So—Mary had what may have been a fling with Francois I, but she eventually returned to England and in February 1520 married William Carey, one of Henry VIII’s Gentlemen of the Privy Chamber.  Here again, history (especially TV and film) has maligned Carey as a man of no account.  William was a cousin and favorite of Henry VIII’s and an up-and-comer at Court, a member of the Privy Chamber.  He was a prestigious match as a rising star in Henry’s court, and must have been all Mary’s father Thomas Boleyn could have wanted to bolster his ambitions for elevating the Boleyns.   This match, Weir argues, would not have been possible if Mary had a tarnished reputation.

Sometime after her marriage—no later than 1522—while living at Court with William, Mary had an affair with Henry.  There are no historical references to when it started, how long it continued and when it ended.  Again, there are no in contemporary references to an affair, which suggests the affair was discreet—if not, it is surely a weapon, Weir argues, Queen Katherine would have used against Henry when trying to divorce her using the Leviticus defense (i.e., that he’d known his brother’s wife, a forbidden degree of affinity).  The only reason we can claim historical certainty about it is because Henry, in his eagerness to marry Anne in 1528, received a dispensation from Pope Clement to marry within anyone within the forbidden degrees of affinity and in 1533—the year Henry VIII and Anne Boleyn married (1 June 1533)— an Act of Parliament made it permissible to marry the sister of a discarded mistress.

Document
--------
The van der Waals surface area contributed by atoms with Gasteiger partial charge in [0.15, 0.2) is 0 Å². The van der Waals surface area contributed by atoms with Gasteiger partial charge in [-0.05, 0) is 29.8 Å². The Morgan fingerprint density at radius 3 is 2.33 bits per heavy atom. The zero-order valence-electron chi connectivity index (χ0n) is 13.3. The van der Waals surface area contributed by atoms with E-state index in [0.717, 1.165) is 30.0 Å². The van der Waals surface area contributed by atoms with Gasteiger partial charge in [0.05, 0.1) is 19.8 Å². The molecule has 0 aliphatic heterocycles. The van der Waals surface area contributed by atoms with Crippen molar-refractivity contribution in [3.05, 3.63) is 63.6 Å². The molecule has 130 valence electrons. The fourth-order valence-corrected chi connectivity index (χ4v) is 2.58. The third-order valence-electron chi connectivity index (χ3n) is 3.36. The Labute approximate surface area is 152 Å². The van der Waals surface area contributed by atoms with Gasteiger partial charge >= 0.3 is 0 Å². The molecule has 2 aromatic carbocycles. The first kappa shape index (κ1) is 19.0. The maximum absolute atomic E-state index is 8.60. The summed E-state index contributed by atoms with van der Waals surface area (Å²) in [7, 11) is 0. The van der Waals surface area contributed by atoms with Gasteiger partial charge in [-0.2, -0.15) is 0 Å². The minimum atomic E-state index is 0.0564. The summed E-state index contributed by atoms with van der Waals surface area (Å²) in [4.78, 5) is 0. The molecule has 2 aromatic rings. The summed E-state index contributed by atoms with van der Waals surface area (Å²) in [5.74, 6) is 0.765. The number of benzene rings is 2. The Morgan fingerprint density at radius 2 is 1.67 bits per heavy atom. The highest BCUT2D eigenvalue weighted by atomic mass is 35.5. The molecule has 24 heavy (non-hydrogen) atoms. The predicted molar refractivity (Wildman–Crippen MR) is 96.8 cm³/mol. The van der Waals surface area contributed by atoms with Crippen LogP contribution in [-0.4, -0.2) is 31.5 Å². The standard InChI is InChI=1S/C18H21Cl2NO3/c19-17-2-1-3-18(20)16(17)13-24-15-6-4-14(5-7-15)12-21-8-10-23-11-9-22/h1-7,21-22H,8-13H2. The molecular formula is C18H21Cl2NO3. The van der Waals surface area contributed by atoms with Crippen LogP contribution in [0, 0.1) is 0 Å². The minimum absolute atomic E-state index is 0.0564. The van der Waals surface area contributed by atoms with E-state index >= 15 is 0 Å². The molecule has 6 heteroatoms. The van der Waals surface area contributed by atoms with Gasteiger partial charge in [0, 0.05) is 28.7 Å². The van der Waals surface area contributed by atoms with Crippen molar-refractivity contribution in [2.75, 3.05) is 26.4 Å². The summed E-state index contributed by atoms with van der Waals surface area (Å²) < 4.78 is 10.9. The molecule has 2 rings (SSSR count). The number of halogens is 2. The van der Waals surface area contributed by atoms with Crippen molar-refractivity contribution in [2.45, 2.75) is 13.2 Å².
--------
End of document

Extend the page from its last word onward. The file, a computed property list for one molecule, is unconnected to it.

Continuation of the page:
Weir believes the affair ended in late 1523 or 1524 when Mary became pregnant—but was her child Henry’s or her husband’s?  I will not give a spoiler here, but it is fascinating reading. Mary had a tough time after William Carey died, and her family almost disowned her—and then really did disown her when she married a common man, soldier William Stafford.   You have to take heart that she lived a longer, probably happier, life than her siblings.